News From Home 18, Part I
2/20/2005 (updated 2/20/2005)

I am disappointed that my traditional role as Mr. Alphonso’s ‘pusher’ has been usurped by his new flame, the 60-ish, vixen-ish, Sandy Briggs, wife of frequently absentee Colonel Briggs, and surely the most scandalous woman in our small community. Indeed, it is as the pusher of his wheelchair that Mrs. Briggs first got into close proximity to my old friend, and made her fateful overtures. Both are members of our local Garden Society, and at this time of year, there are many open days, visiting interesting and outstanding gardens in the area. Thus, on several weekends this month, they have cemented their relationship, and I have been marginalised. I really cannot abide that woman – Her skin has been stretched and lifted so often over her bones that there is little more than a millimeter now to mask the skull. She makes Nancy Reagan look youthful, plump, and generous of heart. These garden tours attract upwards of a hundred keen amateur horticulturalists, plus a few folk on day release from the Old Peoples’ Home or the Mental Institution; and I was particularly delighted this year, as our own garden at the ‘Trellises’ was included on the tour! Hashimoto has been scrambling for days to get every errant leaf and grass blade pointing in the right direction, pruning with the eye for detail of a royal wedding hair stylist. It is only when strangers are poring over your cymbidiums that you suddenly see it all from their point of view, and you want to run before them, sweeping and smoothing. Just in time, we managed to install the new Japanese lantern; Hashimoto found a real charmer, beautifully carved and finished by a friend of his, and set on a pole, rather like a birdhouse.

It is remarkable what a mess a hundred-odd middle-aged genteel folk, plus a few advanced cases of senile dementia and some genuine nutcases can make just passing through one’s abode, and of course you have to look out for the cleptos (mostly the neighbours), intent on stealing everything that isn’t nailed down, including cuttings of your plants. But we got our own back on the concession stand, hastily erected and manned by the stoic Honourable Sons Numbers One and Three; they sold lemonade, home-made out of the tin, a small selection of ‘My Old Flame’ candles – ‘Spring at Kew’ being very popular, (rhodedendrons, tree blossoms, grasses, hint of tea shop and aviation fuel from the Heathrow flight path); and a selection of useless, unfertile seeds I’ve been amassing from around the world – strange huge things from Africa and Australia that probably need a forest fire to germinate.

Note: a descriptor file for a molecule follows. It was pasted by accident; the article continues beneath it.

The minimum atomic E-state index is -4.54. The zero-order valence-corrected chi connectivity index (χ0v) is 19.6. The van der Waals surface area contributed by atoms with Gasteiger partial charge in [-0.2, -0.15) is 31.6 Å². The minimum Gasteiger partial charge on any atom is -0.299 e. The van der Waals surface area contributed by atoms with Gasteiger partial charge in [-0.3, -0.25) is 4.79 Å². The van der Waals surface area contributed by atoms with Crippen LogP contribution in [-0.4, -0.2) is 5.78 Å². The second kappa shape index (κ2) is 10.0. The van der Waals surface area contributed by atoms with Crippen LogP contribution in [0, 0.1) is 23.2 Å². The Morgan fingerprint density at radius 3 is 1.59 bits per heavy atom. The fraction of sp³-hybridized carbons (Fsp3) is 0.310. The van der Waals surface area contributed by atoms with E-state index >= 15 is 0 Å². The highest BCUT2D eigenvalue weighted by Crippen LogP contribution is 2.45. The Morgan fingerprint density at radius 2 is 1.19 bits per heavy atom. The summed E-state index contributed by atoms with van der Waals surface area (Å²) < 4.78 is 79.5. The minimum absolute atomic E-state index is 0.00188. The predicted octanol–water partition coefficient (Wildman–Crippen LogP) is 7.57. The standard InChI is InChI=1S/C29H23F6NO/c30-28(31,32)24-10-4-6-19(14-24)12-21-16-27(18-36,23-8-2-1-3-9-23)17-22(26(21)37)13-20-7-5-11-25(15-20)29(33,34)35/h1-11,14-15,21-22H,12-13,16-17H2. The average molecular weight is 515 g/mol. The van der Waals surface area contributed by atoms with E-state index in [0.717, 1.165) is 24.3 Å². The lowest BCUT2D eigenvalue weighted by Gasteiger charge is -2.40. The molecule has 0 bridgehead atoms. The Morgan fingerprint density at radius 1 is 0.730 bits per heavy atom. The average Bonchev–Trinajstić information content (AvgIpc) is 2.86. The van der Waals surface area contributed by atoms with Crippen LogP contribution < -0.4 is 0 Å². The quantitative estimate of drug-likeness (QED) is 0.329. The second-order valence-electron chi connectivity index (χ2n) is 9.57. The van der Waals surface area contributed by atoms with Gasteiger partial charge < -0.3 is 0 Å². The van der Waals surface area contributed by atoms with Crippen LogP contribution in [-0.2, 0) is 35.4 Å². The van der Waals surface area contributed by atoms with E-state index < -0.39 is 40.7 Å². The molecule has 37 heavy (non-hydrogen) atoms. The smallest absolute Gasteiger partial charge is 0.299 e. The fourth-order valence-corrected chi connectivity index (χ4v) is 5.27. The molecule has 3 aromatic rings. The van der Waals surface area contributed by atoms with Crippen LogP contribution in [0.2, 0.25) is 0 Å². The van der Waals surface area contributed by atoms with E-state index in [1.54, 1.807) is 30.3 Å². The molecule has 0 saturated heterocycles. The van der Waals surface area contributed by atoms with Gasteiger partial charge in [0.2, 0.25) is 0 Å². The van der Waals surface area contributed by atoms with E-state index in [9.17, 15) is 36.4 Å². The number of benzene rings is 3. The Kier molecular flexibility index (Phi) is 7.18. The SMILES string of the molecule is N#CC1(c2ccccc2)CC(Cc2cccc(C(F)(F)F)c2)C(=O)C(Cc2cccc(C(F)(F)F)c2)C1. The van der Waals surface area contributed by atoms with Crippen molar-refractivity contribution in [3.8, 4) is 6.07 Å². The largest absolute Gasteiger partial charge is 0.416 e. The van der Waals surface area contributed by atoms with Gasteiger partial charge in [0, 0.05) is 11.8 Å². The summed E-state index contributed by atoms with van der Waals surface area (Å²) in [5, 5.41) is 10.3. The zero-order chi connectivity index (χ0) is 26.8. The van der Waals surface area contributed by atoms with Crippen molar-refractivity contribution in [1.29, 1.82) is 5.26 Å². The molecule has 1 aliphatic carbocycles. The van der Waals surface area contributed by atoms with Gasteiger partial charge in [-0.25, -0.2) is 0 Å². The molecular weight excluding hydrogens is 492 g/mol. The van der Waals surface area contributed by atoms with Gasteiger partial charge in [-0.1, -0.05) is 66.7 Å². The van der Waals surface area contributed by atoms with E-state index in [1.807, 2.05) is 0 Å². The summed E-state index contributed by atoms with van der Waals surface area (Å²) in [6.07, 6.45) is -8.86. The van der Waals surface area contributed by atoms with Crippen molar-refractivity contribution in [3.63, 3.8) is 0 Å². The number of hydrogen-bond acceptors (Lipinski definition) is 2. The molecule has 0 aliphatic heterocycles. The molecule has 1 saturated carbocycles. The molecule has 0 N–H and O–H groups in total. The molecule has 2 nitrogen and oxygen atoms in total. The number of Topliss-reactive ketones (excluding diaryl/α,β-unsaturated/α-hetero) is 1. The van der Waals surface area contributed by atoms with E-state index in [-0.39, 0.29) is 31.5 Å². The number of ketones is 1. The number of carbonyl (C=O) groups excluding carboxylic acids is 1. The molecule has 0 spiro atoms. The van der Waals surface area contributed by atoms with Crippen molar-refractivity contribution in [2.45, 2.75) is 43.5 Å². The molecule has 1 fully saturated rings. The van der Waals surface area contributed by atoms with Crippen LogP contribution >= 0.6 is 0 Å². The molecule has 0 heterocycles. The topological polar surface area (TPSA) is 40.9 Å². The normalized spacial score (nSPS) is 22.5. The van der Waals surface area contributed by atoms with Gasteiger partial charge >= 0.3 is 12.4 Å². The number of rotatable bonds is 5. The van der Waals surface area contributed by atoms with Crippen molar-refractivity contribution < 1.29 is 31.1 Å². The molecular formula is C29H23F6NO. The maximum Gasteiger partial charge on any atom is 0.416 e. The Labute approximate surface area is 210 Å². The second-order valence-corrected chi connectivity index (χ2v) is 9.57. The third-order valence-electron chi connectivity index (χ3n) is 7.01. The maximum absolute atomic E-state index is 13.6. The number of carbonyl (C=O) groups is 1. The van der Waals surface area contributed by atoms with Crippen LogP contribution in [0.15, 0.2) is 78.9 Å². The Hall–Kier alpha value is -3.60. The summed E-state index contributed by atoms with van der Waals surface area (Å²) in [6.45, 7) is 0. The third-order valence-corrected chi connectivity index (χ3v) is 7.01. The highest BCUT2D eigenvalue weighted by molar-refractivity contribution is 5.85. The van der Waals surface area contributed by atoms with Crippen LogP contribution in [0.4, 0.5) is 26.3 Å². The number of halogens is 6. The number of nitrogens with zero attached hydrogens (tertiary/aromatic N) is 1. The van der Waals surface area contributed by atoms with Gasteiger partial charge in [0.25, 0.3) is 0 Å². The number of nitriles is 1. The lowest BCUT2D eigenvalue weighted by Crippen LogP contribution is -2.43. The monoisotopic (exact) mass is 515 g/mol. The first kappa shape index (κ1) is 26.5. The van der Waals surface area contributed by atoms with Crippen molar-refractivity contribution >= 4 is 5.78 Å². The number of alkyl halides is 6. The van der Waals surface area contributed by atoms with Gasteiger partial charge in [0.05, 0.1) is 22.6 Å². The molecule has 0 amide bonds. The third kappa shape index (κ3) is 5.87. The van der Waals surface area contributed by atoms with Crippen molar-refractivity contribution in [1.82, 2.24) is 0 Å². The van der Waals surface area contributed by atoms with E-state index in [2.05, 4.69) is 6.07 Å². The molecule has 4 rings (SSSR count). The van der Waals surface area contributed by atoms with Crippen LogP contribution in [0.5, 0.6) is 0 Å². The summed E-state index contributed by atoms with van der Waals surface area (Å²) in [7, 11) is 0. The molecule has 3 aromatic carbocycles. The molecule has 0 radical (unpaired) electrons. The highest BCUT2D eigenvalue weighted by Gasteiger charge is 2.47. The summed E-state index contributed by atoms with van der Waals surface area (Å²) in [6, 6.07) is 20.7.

I took Georgio, our pool man, and his beau, our very own Mavis, (our child-minder and zookeeper), to the latest in trendy restaurants; called “The Table of Contents”, this luxurious eatery was started by a disgruntled Mills and Boon authoress, who had tired of purple covers and ripped bodices, but being of a literary bent, she wanted to theme a restaurant in that direction. The Alphabet Soup, for instance, not only continues the usual practice of pasta letters floating on the top of a tomato-based broth, but the letters are joined – quite how, I can’t imagine – does some sous-chef in the back glue them together? – to form the names of literary giants. I was thrilled to find THACKERAY bobbing there below expectant spoon, and Mrs. RT got the rather arresting ASS, not a novelist I’d read; after trawling the depths for a second or two, she brought up G and R, so I presume this was meant to be Gunter. Mavis got the watery EAU, before discovering JAN and STEN, and Georgio was confused by CHARLE SICKENS, and had to have the whole ruse explained to him, upon which he remarked, with typical Slovakian rural wit, that good fences make sheep good pole-vaulters. The significance of this was lost on the company. Mavis was amused no end to discover CUNT TOLSTOY, and said that was what she used to call him at school. Mrs. RT’s not-so-subtle manipulation of T S ELIOT into TOILETS was unfortunately seen by the whole table, and lost some of its intent. My ‘BronteBurger’ was a trifle overcooked, Mrs. RT’s ‘Pot-Boiler’ had been stewing for far too long, Mavis had the ‘Salad Days’, and Georgio settled for the Salmon ‘Rushdie’, which was worthy but controversial. All dishes accompanied by Wilde Rice, the Veggie Plato, and a Pynchon of salt. The desert menu was, of course, a case of ‘All’s Well That Ends Well’.